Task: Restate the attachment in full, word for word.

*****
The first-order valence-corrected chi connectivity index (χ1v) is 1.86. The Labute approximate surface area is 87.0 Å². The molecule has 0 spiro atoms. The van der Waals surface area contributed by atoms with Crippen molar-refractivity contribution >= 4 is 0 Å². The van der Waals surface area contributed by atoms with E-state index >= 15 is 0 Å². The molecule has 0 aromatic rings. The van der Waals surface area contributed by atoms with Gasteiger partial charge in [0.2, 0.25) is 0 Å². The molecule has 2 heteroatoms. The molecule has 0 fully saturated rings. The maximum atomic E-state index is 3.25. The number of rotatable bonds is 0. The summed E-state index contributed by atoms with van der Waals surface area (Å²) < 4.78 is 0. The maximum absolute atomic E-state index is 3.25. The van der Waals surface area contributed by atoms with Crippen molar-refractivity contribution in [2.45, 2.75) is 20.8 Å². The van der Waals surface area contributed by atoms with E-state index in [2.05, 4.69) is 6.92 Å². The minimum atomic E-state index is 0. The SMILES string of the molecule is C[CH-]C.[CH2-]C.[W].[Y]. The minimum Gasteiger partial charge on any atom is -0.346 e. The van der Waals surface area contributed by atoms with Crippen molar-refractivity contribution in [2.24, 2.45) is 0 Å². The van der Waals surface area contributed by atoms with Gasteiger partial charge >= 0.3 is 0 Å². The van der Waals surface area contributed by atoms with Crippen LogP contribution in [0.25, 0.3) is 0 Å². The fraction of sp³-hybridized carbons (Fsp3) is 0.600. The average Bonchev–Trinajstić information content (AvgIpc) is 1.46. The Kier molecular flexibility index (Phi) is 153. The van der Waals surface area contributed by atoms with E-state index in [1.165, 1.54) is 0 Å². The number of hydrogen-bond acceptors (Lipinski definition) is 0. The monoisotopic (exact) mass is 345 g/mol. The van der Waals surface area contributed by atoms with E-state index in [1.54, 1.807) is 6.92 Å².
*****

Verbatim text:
The first-order valence-corrected chi connectivity index (χ1v) is 1.86. The Labute approximate surface area is 87.0 Å². The molecule has 0 spiro atoms. The van der Waals surface area contributed by atoms with Crippen molar-refractivity contribution >= 4 is 0 Å². The van der Waals surface area contributed by atoms with E-state index >= 15 is 0 Å². The molecule has 0 aromatic rings. The van der Waals surface area contributed by atoms with Gasteiger partial charge in [0.2, 0.25) is 0 Å². The molecule has 2 heteroatoms. The molecule has 0 fully saturated rings. The maximum atomic E-state index is 3.25. The number of rotatable bonds is 0. The summed E-state index contributed by atoms with van der Waals surface area (Å²) < 4.78 is 0. The maximum absolute atomic E-state index is 3.25. The van der Waals surface area contributed by atoms with Crippen molar-refractivity contribution in [2.45, 2.75) is 20.8 Å². The van der Waals surface area contributed by atoms with E-state index in [2.05, 4.69) is 6.92 Å². The minimum atomic E-state index is 0. The SMILES string of the molecule is C[CH-]C.[CH2-]C.[W].[Y]. The minimum Gasteiger partial charge on any atom is -0.346 e. The van der Waals surface area contributed by atoms with Crippen molar-refractivity contribution in [2.24, 2.45) is 0 Å². The van der Waals surface area contributed by atoms with Gasteiger partial charge >= 0.3 is 0 Å². The van der Waals surface area contributed by atoms with Crippen LogP contribution in [0.25, 0.3) is 0 Å². The fraction of sp³-hybridized carbons (Fsp3) is 0.600. The average Bonchev–Trinajstić information content (AvgIpc) is 1.46. The Kier molecular flexibility index (Phi) is 153. The van der Waals surface area contributed by atoms with E-state index in [1.165, 1.54) is 0 Å². The number of hydrogen-bond acceptors (Lipinski definition) is 0. The monoisotopic (exact) mass is 345 g/mol. The van der Waals surface area contributed by atoms with E-state index in [1.54, 1.807) is 6.92 Å².